« Last Edit: July 28, 2017, 08:38:42 AM by Hadrami »

Zlatan Ibrahimovic

Re: Who would you have supported?
« Reply #8 on: July 28, 2017, 10:19:48 AM »
So basically, Mu'awiyah did ijtihad and err. (Expected this answer).

How do you determine when someone does excusable ijtihad and error, or when someone is rebelling against the Imam of the Muslims? Is there a process to this or what? If my relative is killed, and I know the Imam of the Muslims is keeping the killers of my relative away from qisas, am I allowed to wage a war?

Also, I like to thank you regarding bringing up the hadith of Ammar. Who was the killer of Ammar? And is he in Jannah or Jahnnam right not?

Also, regarding A'isha, did she do ijtihad on the nass or not - since she knew about the dogs of haw'ab?
محور المقاومة والممانعة

Hadrami

Re: Who would you have supported?
« Reply #9 on: July 28, 2017, 11:39:35 AM »
anyone knows if shia consider aqeel ibn abi talib as kafir for siding with muawiya? There seems to be confusion among shia

Noor-us-Sunnah

Re: Who would you have supported?
« Reply #10 on: July 28, 2017, 11:49:33 AM »
How do you determine when someone does excusable ijtihad and error, or when someone is rebelling against the Imam of the Muslims? Is there a process to this or what? If my relative is killed, and I know the Imam of the Muslims is keeping the killers of my relative away from qisas, am I allowed to wage a war?
Was Muawiya(ra) the one who waged war or it was Ameer ul Momineen Ali(ra) who invaded Syria, and reached Siffin an area in Syria?  And if you read Nahjul Balagha, then the letter Ali(ra) wrote to Muawiya(ra), where in he threatened Muawiya(ra) that anyone who goes against the decison of Mujahireen and Ansar, would be FOUGHT. So if it was Ali(ra) then it was his right. As for Muawiya(ra) setting by the condition that justice should be done towards his relative prior to his allegiance to Ali(ra), then this was his ijtihaad, as we discussed. He felt that he had the right to demand the fulfillment of his condition before he makes allegiance to Ali(ra).

Quote
Also, I like to thank you regarding bringing up the hadith of Ammar. Who was the killer of Ammar? And is he in Jannah or Jahnnam right not?
Jannah InshaAllah.
 Refer this article:
http://umm-ul-qura.org/2015/11/12/will-the-killer-of-ammar-ibn-yasir-go-to-hell/


Quote
Also, regarding A'isha, did she do ijtihad on the nass or not - since she knew about the dogs of haw'ab?
There is no clear instruction mentioned in the authentic versions of hadeeth, that what Ayesha(ra) should do in that situation. As for what Ayesha(ra) did, then that was based on the command of Allah.

If two parties among the Believers fall into a quarrel make ye peace between them.......

This incident did not have any far-reaching effect on Ayesha(ra) herself to the point that she started seriously of turning back and giving up the cause for which she had set out, namely to set matters straight among the Muslims and correct their mistakes. The matter did not go beyond a passing thought on her part, in which the possibility of turning back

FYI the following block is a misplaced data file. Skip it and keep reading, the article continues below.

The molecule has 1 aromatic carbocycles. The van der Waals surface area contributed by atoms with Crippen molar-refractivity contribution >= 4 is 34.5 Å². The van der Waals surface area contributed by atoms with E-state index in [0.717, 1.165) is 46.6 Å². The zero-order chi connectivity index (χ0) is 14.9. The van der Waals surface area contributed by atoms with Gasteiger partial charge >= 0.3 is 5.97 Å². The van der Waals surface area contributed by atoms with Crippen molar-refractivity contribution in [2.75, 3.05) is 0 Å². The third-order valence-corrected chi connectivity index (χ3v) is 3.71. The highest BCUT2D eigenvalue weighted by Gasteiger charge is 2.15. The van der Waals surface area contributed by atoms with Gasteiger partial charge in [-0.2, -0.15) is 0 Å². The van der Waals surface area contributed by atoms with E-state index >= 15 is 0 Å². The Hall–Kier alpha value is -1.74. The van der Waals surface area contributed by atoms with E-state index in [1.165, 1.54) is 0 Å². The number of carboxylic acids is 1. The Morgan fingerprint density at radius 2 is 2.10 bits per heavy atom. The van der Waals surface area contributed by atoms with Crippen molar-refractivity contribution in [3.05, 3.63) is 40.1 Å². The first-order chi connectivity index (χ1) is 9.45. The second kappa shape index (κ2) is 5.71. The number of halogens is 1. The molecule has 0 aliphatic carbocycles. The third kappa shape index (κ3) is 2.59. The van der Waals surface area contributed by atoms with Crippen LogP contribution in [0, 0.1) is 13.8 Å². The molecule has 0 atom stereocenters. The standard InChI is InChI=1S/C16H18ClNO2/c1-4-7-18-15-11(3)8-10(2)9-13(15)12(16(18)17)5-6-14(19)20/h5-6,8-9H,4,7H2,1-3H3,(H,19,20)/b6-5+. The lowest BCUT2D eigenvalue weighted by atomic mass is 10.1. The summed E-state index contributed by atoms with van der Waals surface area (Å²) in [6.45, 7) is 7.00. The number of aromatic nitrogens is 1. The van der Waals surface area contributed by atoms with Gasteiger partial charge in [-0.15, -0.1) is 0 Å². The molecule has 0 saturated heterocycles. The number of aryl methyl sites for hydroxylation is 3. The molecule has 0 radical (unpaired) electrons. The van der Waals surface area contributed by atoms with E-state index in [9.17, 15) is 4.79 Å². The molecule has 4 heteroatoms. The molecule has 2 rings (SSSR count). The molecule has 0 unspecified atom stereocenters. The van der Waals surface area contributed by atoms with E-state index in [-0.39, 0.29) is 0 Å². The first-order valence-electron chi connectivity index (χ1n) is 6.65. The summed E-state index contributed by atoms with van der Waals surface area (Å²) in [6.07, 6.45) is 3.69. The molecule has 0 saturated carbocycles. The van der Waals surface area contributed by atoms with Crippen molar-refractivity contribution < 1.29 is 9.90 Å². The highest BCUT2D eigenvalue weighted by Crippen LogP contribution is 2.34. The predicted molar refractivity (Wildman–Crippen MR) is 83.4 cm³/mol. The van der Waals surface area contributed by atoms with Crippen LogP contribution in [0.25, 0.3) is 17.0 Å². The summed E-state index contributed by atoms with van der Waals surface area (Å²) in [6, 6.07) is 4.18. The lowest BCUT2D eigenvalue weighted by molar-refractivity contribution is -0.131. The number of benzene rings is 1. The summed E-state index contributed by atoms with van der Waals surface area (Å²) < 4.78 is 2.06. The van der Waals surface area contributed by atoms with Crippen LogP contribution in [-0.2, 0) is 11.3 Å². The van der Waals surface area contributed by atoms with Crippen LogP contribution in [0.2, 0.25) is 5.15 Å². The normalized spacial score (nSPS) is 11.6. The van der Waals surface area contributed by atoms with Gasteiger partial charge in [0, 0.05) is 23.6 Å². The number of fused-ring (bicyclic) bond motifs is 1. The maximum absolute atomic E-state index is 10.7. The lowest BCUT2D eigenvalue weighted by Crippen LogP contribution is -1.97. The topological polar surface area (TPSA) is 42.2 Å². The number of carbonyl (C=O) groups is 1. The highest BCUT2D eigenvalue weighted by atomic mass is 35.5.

merely crossed her mind. This is how she expressed it when she said: "I thought about going back, but it was only an idea that did not last for long." Then her mission became clear again, after az-Zubayr reminded her of what Allah might bring about at her hands in terms of setting things straight among the Muslims.

« Last Edit: July 28, 2017, 11:54:53 AM by Noor-us-Sunnah »

Zlatan Ibrahimovic

Re: Who would you have supported?
« Reply #11 on: July 28, 2017, 04:01:22 PM »
How do you determine when someone does excusable ijtihad and error, or when someone is rebelling against the Imam of the Muslims? Is there a process to this or what? If my relative is killed, and I know the Imam of the Muslims is keeping the killers of my relative away from qisas, am I allowed to wage a war?
Was Muawiya(ra) the one who waged war or it was Ameer ul Momineen Ali(ra) who invaded Syria, and reached Siffin an area in Syria?  And if you read Nahjul Balagha, then the letter Ali(ra) wrote to Muawiya(ra), where in he threatened Muawiya(ra) that anyone who goes against the decison of Mujahireen and Ansar, would be FOUGHT. So if it was Ali(ra) then it was his right. As for Muawiya(ra) setting by the condition that justice should be done towards his relative prior to his allegiance to Ali(ra), then this was his ijtihaad, as we discussed. He felt that he had the right to demand the fulfillment of his condition before he makes allegiance to Ali(ra).

Quote
Also, I like to thank you regarding bringing up the hadith of Ammar. Who was the killer of Ammar? And is he in Jannah or Jahnnam right not?
Jannah InshaAllah.
 Refer this article:
http://umm-ul-qura.org/2015/11/12/will-the-killer-of-ammar-ibn-yasir-go-to-hell/


Quote
Also, regarding A'isha, did she do ijtihad on the nass or not - since she knew about the dogs of haw'ab?
There is no clear instruction mentioned in the authentic versions of hadeeth, that what Ayesha(ra) should do in that situation. As for what Ayesha(ra) did, then that was based on the command of Allah.

If two parties among the Believers fall into a quarrel make ye peace between them.......